I could tell you were a Jew even from a distance. You were not a very good Jew
though. I should know, they don’t talk to Samaritans especially the women. Well, they do, but only in the dark places when they are full of drink. But you spoke to me for all to see. Asked me for water. Spoke nonsense of a secret water that meant a person would never thirst again. I called your bluff, Give me this water, I told you, then I won’t have to make this journey in the heat of the day!
I thought you would leave. But you didn’t. I thought you seemed a bit crazy. Your eyes though were the clearest and kindest I’d ever seen. And like I knew them. Like you were lonely too. Homesick almost? Did you miss the Father you spoke of as I missed mine? My father—the only man with whom I’d been safe, undesired. My childhood joy, seemed like a far-off lie.
It was a little much, I must admit, when you talked about your father and God as though they were the same. I was ready to leave then, you know. Of course you know. My water jug was full, and so was my patience for religious riddles. That’s when you said.
“Go call your husband”
I hate that word, its syllables reverberate through my soul. I don’t even remember what I said because you pulled back the curtain on my soul so quickly I stumbled in mind and body. Instantly, I knew you knew everything. My past, my shame, my loss, my sin. You knew with whom I woke that very morning. How did you know? Had you spoken to the other women? I tried to change the subject.
“Which religion is the right religion, ours or the Jews?” I asked. Anything to change the subject.
You answered me, but not as I imagined. You spoke of Spirit and Truth – not ethnic pride, religious debate. Yet, Spirit is so wistful, unanchored—like a trinket any peddler might sell. Truth was so high and lofty and always held behind the gated walls of temples, handled only by Priests and experts in the law - out of reach from the likes of me.
I pretended I knew more than I did—aching to stay and talk and at the same time desperate to take my jug and leave before someone found us talking. Of course, I was too late. Your disciples returned and I saw in their eyes the familiar look. The one everyone had. You knew their thoughts too. But you didn’t care.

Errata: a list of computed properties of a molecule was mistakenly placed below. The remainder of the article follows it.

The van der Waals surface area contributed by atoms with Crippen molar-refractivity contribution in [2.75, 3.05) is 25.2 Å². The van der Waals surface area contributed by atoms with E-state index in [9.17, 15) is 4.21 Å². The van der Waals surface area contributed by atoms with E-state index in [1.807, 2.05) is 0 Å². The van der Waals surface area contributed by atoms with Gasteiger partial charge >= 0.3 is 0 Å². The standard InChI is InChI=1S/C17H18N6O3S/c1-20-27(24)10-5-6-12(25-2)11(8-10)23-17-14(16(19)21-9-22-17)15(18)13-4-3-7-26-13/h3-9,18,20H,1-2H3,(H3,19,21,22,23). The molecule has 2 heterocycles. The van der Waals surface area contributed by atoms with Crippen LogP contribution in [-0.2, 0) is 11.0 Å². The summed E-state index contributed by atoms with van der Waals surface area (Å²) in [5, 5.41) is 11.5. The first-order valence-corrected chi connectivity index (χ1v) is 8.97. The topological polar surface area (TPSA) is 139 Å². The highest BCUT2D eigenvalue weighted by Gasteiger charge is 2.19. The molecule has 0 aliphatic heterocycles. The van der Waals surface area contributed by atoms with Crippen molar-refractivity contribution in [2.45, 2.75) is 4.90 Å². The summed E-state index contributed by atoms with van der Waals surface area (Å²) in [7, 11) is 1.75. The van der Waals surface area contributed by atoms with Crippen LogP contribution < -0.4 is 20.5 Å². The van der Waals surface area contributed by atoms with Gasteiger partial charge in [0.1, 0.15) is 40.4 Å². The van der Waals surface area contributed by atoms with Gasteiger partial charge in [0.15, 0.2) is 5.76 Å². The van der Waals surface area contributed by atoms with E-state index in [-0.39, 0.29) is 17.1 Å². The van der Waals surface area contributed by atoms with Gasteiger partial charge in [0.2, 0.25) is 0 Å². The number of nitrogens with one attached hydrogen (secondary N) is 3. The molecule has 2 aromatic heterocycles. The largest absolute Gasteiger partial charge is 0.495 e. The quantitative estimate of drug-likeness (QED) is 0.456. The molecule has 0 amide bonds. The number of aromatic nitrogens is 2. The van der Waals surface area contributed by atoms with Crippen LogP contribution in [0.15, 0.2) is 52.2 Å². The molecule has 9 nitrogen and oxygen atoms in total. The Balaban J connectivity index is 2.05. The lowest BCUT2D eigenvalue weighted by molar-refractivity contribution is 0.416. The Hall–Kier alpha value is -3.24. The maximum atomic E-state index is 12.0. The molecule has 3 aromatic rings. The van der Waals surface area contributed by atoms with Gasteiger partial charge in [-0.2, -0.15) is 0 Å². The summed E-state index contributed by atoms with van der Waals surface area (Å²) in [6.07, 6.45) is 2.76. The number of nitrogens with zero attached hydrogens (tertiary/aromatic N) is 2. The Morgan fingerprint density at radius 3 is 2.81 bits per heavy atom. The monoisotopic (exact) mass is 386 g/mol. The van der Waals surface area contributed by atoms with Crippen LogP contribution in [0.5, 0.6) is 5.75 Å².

That’s when you told me. Why did you tell me? Why would you reveal yourself to me? Of all the people in all of Judea and Samaria, why would I be the one?
“I am the Messiah,” you said.
And the way you said it. Every syllable was wrapped with compassion. Suddenly faint memories of my father’s love seemed to wrap around your words, making them safe and familiar to me. I believed you, I trusted you, because you knew me, not what I had done or become or all that was said about me.
I dropped my jug and I ran like I had not run since I was a girl in the dusty streets. I ran not away from the people who hated me but I ran to them. To the ones who scoffed at the sight of me, and the ones who wanted me in secret. I ran right into the center of our village, and to anyone who would listen I told them about you. I knew they wouldn’t believe me. Who would trust a woman like me?
You. You trusted me with your very self, your deepest identity. You trusted me with your Father’s secrets, and you trusted that in the depths of my being was my voice, my wholeness, and an irreplaceable hope that only you could call forth.
Days later, after the whole village had come out to see you, I realized I had left my jug at the well. That symbol of shame and loneliness, that carrier of a life alone and broken, that noonday companion, I just left it there. I guess you were right, you really did have water I didn’t know about, but I have tasted it Lord, and this heart once so dry and barren thirsts no more.